The feathery tentacles of the spiral crowns function both as filter-feeding mechanism and respiration. Photo by Ana Robles Cortez, 2017.
- Kingdom Animalia
- Class Polychaeta
- Order Canalipalpata
- Family Serpulidae
- Genus Spirobranchus
- Species S. giganteus
S. giganteus is a tube-building Polychaeta worm which lives primarily on large stony brain corals and porites. The distinct feature of this animal is it's brightly colored crown spirals which come in pairs.
Each spiral is composed of 'radioles', the feather-like tentacles which are covered with mucus and hair-like 'cilia'. This structure helps in trapping passing prey by pumping the water from below into a column which is then conveyed to its mouth. Not only do they filter micro plants and animals for feeding, the spirals double as a respiratory organ by harvesting oxygen from the water.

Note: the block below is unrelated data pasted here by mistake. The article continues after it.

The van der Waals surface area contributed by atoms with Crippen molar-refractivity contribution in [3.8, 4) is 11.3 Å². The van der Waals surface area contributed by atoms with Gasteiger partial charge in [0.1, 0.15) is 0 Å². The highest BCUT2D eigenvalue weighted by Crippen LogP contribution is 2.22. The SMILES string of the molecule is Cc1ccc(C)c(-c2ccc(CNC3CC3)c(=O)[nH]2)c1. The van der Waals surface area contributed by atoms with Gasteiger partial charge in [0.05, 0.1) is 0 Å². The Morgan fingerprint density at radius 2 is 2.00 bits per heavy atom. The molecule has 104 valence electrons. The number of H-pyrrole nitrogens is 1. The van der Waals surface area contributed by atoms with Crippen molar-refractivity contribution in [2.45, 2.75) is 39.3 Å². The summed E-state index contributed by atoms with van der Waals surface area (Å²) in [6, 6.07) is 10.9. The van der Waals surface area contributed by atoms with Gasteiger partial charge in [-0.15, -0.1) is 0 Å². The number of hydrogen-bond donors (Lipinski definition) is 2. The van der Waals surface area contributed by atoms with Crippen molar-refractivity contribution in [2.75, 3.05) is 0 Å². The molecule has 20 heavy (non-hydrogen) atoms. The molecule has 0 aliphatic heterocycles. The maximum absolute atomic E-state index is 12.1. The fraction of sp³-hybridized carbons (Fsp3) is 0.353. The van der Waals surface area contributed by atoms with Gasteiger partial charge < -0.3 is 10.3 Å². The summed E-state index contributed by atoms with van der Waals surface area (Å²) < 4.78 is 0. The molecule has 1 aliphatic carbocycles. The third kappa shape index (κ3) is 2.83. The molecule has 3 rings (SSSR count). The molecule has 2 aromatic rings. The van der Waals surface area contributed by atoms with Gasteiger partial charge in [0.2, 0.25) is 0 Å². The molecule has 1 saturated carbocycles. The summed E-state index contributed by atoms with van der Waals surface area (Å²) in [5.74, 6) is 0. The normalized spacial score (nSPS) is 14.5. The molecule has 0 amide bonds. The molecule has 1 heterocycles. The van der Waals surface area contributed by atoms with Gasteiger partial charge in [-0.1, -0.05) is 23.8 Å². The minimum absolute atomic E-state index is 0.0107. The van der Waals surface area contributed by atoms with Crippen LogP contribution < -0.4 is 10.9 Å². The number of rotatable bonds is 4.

The average size of the spiral crowns are about one inch with two-thirds of the worm lying inside it's calcerous tube in the form of a tubular segmented body. The body is lined with small appendages called 'chaeta' which aid in mobility. When the worm withdraws into the tube, another specialized body part, known as the 'operculum' closes the hole like a lid.
The species is well distributed throughout tropical oceans worldwide. They are commonly seen living in shallow water as deep as 30 meters and can live up to 30 years.